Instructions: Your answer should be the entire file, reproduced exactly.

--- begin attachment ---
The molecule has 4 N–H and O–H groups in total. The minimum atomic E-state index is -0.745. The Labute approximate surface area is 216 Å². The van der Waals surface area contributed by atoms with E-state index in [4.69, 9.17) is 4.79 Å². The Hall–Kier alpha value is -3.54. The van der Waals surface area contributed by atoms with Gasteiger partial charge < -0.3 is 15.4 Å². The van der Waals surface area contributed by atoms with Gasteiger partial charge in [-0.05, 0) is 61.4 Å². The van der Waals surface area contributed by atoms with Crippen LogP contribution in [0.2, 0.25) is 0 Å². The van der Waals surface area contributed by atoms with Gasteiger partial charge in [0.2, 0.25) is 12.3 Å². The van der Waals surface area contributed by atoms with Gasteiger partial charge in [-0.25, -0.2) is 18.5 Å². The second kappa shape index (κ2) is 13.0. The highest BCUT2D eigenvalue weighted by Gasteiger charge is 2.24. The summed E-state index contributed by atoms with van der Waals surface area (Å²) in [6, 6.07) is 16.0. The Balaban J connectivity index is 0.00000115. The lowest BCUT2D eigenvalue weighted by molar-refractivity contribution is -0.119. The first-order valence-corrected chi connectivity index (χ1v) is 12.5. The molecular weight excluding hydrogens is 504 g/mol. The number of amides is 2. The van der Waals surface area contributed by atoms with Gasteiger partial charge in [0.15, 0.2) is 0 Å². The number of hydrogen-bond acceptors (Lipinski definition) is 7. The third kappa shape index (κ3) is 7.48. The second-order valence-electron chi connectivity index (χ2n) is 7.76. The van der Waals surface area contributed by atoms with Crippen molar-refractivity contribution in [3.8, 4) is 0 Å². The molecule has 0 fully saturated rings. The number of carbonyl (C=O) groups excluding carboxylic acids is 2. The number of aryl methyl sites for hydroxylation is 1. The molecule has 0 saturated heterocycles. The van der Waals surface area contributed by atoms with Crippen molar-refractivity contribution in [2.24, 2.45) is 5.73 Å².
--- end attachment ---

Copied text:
The molecule has 4 N–H and O–H groups in total. The minimum atomic E-state index is -0.745. The Labute approximate surface area is 216 Å². The van der Waals surface area contributed by atoms with E-state index in [4.69, 9.17) is 4.79 Å². The Hall–Kier alpha value is -3.54. The van der Waals surface area contributed by atoms with Gasteiger partial charge < -0.3 is 15.4 Å². The van der Waals surface area contributed by atoms with Gasteiger partial charge in [-0.05, 0) is 61.4 Å². The van der Waals surface area contributed by atoms with Crippen LogP contribution in [0.2, 0.25) is 0 Å². The van der Waals surface area contributed by atoms with Gasteiger partial charge in [0.2, 0.25) is 12.3 Å². The van der Waals surface area contributed by atoms with Gasteiger partial charge in [-0.25, -0.2) is 18.5 Å². The second kappa shape index (κ2) is 13.0. The highest BCUT2D eigenvalue weighted by Gasteiger charge is 2.24. The summed E-state index contributed by atoms with van der Waals surface area (Å²) in [6, 6.07) is 16.0. The Balaban J connectivity index is 0.00000115. The lowest BCUT2D eigenvalue weighted by molar-refractivity contribution is -0.119. The first-order valence-corrected chi connectivity index (χ1v) is 12.5. The molecular weight excluding hydrogens is 504 g/mol. The number of amides is 2. The van der Waals surface area contributed by atoms with Gasteiger partial charge in [0.15, 0.2) is 0 Å². The number of hydrogen-bond acceptors (Lipinski definition) is 7. The third kappa shape index (κ3) is 7.48. The second-order valence-electron chi connectivity index (χ2n) is 7.76. The van der Waals surface area contributed by atoms with Crippen molar-refractivity contribution in [3.8, 4) is 0 Å². The molecule has 0 fully saturated rings. The number of carbonyl (C=O) groups excluding carboxylic acids is 2. The number of aryl methyl sites for hydroxylation is 1. The molecule has 0 saturated heterocycles. The van der Waals surface area contributed by atoms with Crippen molar-refractivity contribution in [2.24, 2.45) is 5.73 Å².